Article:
The FCC's Connect America Fund, which is supposed to promote such expansion, is mostly funneled back through existing communications companies. This isn't the way to encourage new wired network providers to enter local markets. Nor will voluntary programs run by local monopoly cable distributors like Comcast meet our country's needs.
Finally, the FCC must foster more competition by changing the rules that keep the status quo in place. There is a raft of regulations and processes at the FCC that incumbents wield to maintain their market power, including rules about access to programming and to telephone poles that prioritize existing providers. The agency has ample administrative power to fix these details and to gather the information it needs to develop and enforce effective policies.
We have allowed our affection for consolidation and profit-taking to shape our country's ability to compete on the global stage. Although today's communications networks should make it possible for anyone to create value, communications companies that control access in America have the ability to crush competition and innovation.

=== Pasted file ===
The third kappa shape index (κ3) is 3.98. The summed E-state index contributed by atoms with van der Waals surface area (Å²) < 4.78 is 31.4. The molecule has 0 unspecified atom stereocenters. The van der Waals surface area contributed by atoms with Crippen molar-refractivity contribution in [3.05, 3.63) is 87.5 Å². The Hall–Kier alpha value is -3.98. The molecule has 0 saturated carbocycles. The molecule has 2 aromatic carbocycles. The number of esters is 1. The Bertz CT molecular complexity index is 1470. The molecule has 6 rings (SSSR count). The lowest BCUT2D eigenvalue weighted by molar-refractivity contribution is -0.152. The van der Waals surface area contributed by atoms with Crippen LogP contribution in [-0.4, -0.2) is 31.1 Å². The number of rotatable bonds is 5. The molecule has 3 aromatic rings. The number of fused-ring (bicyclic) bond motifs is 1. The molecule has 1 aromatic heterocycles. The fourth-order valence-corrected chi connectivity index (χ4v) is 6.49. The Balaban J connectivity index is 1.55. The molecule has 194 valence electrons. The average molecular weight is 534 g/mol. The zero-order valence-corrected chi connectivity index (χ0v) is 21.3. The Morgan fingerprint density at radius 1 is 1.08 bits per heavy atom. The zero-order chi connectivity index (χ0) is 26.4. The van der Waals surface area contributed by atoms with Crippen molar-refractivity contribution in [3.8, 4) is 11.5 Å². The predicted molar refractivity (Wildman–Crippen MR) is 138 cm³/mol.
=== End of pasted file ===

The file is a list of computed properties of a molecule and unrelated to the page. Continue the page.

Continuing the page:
With a truly pro-competition agenda at the FCC, we could discover great reservoirs of increased productivity and new forms of making a living. Contrary to what giant companies like Comcast and Verizon would have us believe, communications regulation does not stymie entrepreneurial behavior. It unleashes human ingenuity.
Susan Crawford is a professor at the Benjamin N. Cardozo School of Law and the author of "Captive Audience: The Telecom Industry and Monopoly Power in the New Gilded Age."
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